It’s been a long two weeks for me, and I do apologize for the late articles! I got sick the week before Christmas, then Christmas, and a lot of work to get done. But we’re back and ready to go over more Age of Sigmar tactics and strategies.
As promised, this article will go over summoning and the iconic terrain piece of the new Warhammer game, the Realmgate. Once your done reading this article, be sure to head over to the Tactics Corner for more great articles of your favorite games and armies!
Whether they come from the realm of Heaven, Chaos, Shyish, or ancient memories that predate the End Times, entire armies can be brought to battle with a few gestures and a quick words woven with magic, and sometimes just a prayer to the gods. Summoning is primarily used as a way to recoup the forces that you lost in the battle to keep up the pressure. Some armies rely on it more than others, flooding the board and whittling down your enemy enough to make them easier pickings. However, summoning has it’s weaknesses as well. In a previous article, I pointed out that summoning units have a limited space to bring their chosen units to the table, making it relatively easy to counter if you have Flanking units to limit that space. Summoners are also almost always single model warscrolls with the Hero keyword, making them vulnerable to ranged attacks or special abilities that target Heroes, Wizards, Monsters, or Priests. Summoned units also usually cannot move the turn they arrive, often making charging that turn difficult and allowing your opponent to maneuver around them. Units that are summoned have a maximum number of models that arrive, and often a larger number if the summoner’s casting roll was exceptional. Regardless, very rarely will you see the 100 model doom unit that some people are terrified of. Finally, you can only summoning models that you actually have the models for. Most games, players place their entire armies on the table. Because there are no models in reserve, there’s nothing they can summon. That takes a lot of the pressure off of the player that can’t summon. Finally, anything that was summoned does not count as surviving at the end of the game. So for scenarios where occupying a piece of terrain or keeping track of how many models were lost determines the result, your summoned units do not count.
Everyone but me, CHARGE!!!
Summoned units are best used as fodder, throwing them aggressively at the enemy to slow them down and do some damage. Fragile Strikers are best used this way, and once they die, resummon them and get ready to attack again. To prevent you from running out of steam, either have a lot of Wizards to summon units that die quickly, or have a balance of durable and heavy-hitting, to keep your forces up consistently. If you lose too many units too quickly, you can’t replenish them fast enough to be effective. But if they are too durable, then you are not making the most of your summoning potential. In which case, start lobbing Arcane Missiles at the enemy in between summoning, and try to keep your Wizards safe. Most summon spells allow you to place “up to X models” into play, meaning that you can bring in less. Only had 4 Bloodletters die last turn? Go ahead and summon them to the field; they’re not helping you by being dead. Also keep track of how difficult it is to actually summon a particular unit. Units like Plaguebearers and Skeletons are very easy to cast, requiring a 6 or less usually, with the potential of larger units on a high roll. But more powerful models like Greater Daemons, Zombie Dragons, or Carnasaurs usually require around a 10 to summon, which is a ⅙ chance of being successful, so take that into consideration on what your game plan is (basically, don’t rely on it too much). Also, remember that you can’t cast the same spell multiple times. If one Wizard fails to summon a Greater Daemon of Slaanesh, then you need another Wizard to attempt it again.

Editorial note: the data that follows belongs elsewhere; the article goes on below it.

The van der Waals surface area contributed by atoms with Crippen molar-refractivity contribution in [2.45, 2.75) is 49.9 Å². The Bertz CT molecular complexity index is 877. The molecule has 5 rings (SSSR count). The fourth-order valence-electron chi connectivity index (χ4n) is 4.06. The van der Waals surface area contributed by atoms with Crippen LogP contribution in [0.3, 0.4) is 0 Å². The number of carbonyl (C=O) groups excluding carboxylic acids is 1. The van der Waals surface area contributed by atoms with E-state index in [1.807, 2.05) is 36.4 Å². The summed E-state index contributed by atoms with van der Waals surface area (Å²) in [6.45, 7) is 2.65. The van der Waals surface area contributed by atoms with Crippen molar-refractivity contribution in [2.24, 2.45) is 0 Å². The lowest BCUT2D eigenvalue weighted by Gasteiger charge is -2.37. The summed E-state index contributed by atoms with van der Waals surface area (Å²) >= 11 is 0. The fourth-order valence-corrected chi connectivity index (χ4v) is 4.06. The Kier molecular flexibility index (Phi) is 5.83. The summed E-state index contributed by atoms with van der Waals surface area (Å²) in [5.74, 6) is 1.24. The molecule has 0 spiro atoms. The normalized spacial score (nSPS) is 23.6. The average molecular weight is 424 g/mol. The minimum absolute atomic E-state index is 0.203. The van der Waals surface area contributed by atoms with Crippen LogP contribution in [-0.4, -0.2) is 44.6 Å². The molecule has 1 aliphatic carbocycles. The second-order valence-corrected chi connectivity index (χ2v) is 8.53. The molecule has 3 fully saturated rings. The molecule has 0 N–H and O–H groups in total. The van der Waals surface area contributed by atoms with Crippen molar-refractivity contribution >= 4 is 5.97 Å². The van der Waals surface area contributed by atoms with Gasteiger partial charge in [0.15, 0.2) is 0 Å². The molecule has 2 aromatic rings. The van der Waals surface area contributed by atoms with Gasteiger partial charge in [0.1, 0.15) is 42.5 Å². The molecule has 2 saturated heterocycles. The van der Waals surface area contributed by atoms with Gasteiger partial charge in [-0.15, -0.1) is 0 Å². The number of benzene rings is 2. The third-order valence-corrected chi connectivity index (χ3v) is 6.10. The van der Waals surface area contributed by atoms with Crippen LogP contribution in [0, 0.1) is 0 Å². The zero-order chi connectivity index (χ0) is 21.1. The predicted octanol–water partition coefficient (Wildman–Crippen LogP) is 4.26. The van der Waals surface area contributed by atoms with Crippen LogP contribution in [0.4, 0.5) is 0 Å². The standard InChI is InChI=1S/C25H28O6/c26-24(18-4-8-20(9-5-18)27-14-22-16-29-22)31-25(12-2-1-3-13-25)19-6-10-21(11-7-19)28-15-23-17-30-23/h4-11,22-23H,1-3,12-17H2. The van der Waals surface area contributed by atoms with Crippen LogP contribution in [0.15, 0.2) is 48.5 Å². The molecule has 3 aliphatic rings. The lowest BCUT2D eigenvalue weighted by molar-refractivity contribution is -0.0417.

Let’s go over a brief review of each Faction/Grand Alliance and how effective summoning is for them, which I will cover more in depth when we cover their battletomes in the future.
The grand alliance of Undead are the forces that rely the most on summoning. Most of their warscrolls consist of fragile skeletons and zombies, with only one large creature (the zombie dragon), and 2 “elite” units (the morghasts). Their “durability” comes from their ability to recoup their losses, either through banners or by summoning entire legions of them. Low armor saves for most models means that they will die in droves, so have plenty of Wizards around to keep them up. Summoning is what makes Nagash so dangerous, and not his other spells. He can cast up to 8 different spells, has a bonus to casting rolls to increase your odds of getting large units onto the table, and doubles the number of Death models placed on the table (if they are single models, then you set up 2 units). There’s a reason why he dethroned the other gods of death. So flood the field with shambling corpses and bury your foes in an unending tide of rotting bones and flesh, and bring them back once destroyed.
Chaos Wizards have an enormous variety of units they can summon. From Bloodletters and Plaguebearers, to the Greater Daemons and Soul Grinders, they have a nice toolbox of units to counter your opponents. Even the MacDaddy himself, Archaon, can summon some Daemons to his side, as if he wasn’t terrifying enough on his own! But Lords of Change and Kairos Fateweaver are your most reliable casters. Kairos is especially good since your casting result is actually your highest die rolled times 2, making him your best choice to summon Greater Daemons with. However, because all of their units are usually better than Undead in general, their casting values are higher across the board. Still, they are some of the most common summoning armies to face against because they are used in both Age of Sigmar and Warhammer 40000.